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This report is taken from PN Review 129, Volume 26 Number 1, September - October 1999.

Octavio Paz: The Poet in his Labyrinth Homero Aridjis

(Text read on 5 April 1999 during A Tribute to Octavio Paz at the National Arts Club, New York)

One autumn afternoon in 1963 I met Octavio Paz for the first time, in Mexico City. He was en route from Paris, where he had been in the Mexican foreign service, to India, where he had been appointed ambassador. Strolling among the lofty trees along the Paseo de la Reforma, he said he was going to India because he had no other alternatives for work in Mexico, even though the Asian nation little sparked his interest because he was himself from another exotic country.

These personal revelations surprised me because they told much about him. His first sentence expressed the feeling that he was insufficiently loved in his own country, a sentiment I suspect he carried with him to the end of his days. The second sentence showed that he was far from anticipating the importance his trip to India would have for his life and work. It was there that he would meet Marie-José, his second wife and the love of his life, and would undergo a spiritual conversion that inspired, above all, Viento entero [Wind from All Compass Points], published in 1965, which he described as 'a poem that explores distinct realities simultaneously'. It begins with these lines:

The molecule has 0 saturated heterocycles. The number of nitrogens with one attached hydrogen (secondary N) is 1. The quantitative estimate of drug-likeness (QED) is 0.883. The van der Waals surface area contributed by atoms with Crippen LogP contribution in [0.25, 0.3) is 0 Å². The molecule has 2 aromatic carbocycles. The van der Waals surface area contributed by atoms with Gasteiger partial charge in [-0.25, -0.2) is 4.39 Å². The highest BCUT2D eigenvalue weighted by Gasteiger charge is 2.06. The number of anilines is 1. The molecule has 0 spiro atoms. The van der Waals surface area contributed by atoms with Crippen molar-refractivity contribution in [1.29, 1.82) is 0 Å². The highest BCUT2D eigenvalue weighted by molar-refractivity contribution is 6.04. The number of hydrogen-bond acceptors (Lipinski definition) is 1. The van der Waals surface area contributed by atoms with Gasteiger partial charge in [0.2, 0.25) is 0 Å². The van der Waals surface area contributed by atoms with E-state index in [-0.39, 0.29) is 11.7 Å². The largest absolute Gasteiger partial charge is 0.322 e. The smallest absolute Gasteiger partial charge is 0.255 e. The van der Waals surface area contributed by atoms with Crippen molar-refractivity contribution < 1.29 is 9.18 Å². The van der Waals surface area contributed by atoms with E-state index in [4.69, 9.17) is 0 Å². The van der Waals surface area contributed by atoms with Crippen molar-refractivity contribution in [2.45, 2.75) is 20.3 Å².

El presente es perpetuo
Los montes son de hueso y son de nieve
Están aquí desde el principio
El viento ...


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